Because our study did not measure joint angles other than the ankle, we cannot conclude whether other phase variable candidates were also correlated with the ankle’s perturbation response. It is unlikely that the hip moved substantially during these perturbations due to compliance in the ankle and knee joints, in which case the hip position could not have co-varied with the ankle in a phase-locked manner. Conversely, the collected data cannot tell us whether other joints such as the knee and hip exhibited similar phase dependency on the COP. Based on observations of feedback control at the ankle and feedforward control at the hip in patients with incomplete spinal cord injury [55], we expect that distal joints including the knee may depend heavily on feedback from a phase variable, whereas proximal joints such as the hip may be controlled with a stronger feedforward component. The swing leg, being further from the COP of the stance foot, may employ a more local phase variable such as hip position, which could explain why swing foot placement appears to depend on the position and velocity of the pelvis [56]. It is also possible that the neuromuscular system combines multiple phase variables into a single quantity akin to a mathematical representation of phase [18]. Future experiments could use visual motion capture to investigate the perturbation responses of additional joints and their possible dependence on other phase variable candidates.

Our study is also limited by the exclusive use of rotational perturbations due to the platform design. By changing the ground slope, the platform perturbed both the ankle angle (our hypothesized control output) and the COP (our hypothesized control input), making it difficult to discern an input from an output in the perturbation response. The phase-locked co-variance of the ankle and COP in the response suggests the existence of a relationship, but we would have to perturb one variable and not the other to conclude whether one acts as an input and the other as an output. Moreover, rotational perturbations require us to account for two types of responses. When the robotic platform rotated the stance foot, the ankle experienced an initial dorsiflexive perturbation, followed by a constant disturbance from the subsequently inclined surface. We attempted to avoid conflating these two issues by explicitly modeling a phase shift followed by an incline change into the phase variable hypothesis based on prior studies of steady-state inclined walking [36], [39], [44]. As predicted we found that perturbations first dorsiflexed the ankle and shifted forward the COP in such a way that the ankle state moved tangential to its nominal trajectory over COP (Figure 5b, 5d, 5f, and 5h). As discussed earlier, this initial response was likely due to a mechanical property of the COP that makes it a beneficial choice of phase variable, rather than active control of the COP. Only after a delay between 50 and 75 ms did the ankle start adapting to the new incline angle by converging toward the offset nominal trajectory in phase domain (Figure 7). This inherent delay in the adaptation to the slope change allowed us to separate the two responses. Future studies could avoid the slope adaptation response by considering horizontal perturbations, which might also displace the ankle and knee without moving the COP to test whether this specific variable acts as a phase input.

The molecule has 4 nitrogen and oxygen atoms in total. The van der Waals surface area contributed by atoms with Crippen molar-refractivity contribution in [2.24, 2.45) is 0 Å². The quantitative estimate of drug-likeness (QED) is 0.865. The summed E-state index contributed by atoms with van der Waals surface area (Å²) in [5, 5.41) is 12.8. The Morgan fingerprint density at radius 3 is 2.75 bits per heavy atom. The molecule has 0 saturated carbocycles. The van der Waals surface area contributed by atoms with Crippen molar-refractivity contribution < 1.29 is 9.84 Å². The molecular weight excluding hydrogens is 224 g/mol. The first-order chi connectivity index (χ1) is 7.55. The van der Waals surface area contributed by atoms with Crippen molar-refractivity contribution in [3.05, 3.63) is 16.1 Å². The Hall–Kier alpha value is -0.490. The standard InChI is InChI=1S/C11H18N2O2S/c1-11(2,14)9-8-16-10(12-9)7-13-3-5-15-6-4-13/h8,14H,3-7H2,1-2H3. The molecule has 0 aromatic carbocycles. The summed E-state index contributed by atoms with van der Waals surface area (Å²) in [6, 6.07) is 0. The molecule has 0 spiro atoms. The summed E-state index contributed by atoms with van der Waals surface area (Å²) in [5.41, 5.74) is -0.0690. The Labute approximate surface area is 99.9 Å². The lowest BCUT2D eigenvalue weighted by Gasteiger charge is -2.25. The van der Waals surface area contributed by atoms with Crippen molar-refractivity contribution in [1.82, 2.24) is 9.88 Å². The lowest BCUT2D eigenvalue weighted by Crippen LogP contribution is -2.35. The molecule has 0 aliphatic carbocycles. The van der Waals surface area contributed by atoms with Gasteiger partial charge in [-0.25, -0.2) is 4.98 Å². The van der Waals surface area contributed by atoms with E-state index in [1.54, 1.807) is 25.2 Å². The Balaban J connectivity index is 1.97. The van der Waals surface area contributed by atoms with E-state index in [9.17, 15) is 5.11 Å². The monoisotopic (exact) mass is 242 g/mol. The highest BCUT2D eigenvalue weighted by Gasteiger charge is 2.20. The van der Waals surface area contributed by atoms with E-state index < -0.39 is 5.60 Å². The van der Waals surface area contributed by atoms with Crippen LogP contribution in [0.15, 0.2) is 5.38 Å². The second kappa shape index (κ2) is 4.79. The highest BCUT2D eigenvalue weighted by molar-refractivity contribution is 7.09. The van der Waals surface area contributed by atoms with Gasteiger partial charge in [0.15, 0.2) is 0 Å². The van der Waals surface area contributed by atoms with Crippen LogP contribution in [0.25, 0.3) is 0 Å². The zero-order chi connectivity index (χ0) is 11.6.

Whether or not the neuromuscular system employed the COP as the actual phase variable, the COP appears to provide a good representation of gait cycle phase before and after perturbations. This property could be particularly useful in gait studies, which typically lack an observable variable that uniquely represents phase after a perturbation or stimulation [57]. The observed connection between COP and gait cycle phase also suggests that the COP could serve as an active sense of phase for controlling a prosthetic limb or humanoid robot, which currently employ statistical or adaptive techniques that integrate multiple state variables to actively estimate the phase percentage [58]. These devices often use this phase estimate or predefined rules to sequentially switch between discrete phases of the gait cycle, enacting a different control model for each [59], [60]. However, this sequential approach is not robust to phase perturbations that cause the wrong model to be used at the wrong time. The phase-based prosthetic control system in [24][26] avoids this problem by continuously measuring the COP to immediately respond to external perturbations or volitional movement of the subject, demonstrating the feasibility of our phase variable hypothesis in a real locomotor control system.

In conclusion, this study lays the foundation for future investigations of a novel theory of human locomotor control, wherein pattern generation might inherently depend on a time-invariant physical phase variable. Further study of our hypothesis will have important implications, from gait analysis methods to our understanding of neural control mechanisms and the subsequent design of humanoid robots [27] and lower-limb prostheses [25].

Supporting Information

Video S1.

Video of perturbation experiment. This video shows three consecutive trials of a perturbation experiment testing the following three conditions: 2-degree dorsiflexive perturbation, 2-degree plantarflexive perturbation, and no perturbation. The blue surface of the perturbation mechanism is a force plate. Part of the electro-goniometer measuring the stance ankle angle can be seen under the subject’s sock. When returning to the starting point for the next trial, the subject steps on a metal surface that is detached from the perturbation platform. Note that the shank and higher body segments are not moved during these perturbations, likely due to ankle compliance.

doi:10.1371/journal.pone.0089163.s001

(MP4)

Acknowledgments

We thank Camila Shirota for comments on the manuscript and Todd A. Kuiken for contributions to the design of the perturbation mechanism.

Author Contributions

Conceived and designed the experiments: RDG EJR LJH JWS. Performed the experiments: RDG EJR. Analyzed the data: RDG EJR JWS. Wrote the paper: RDG.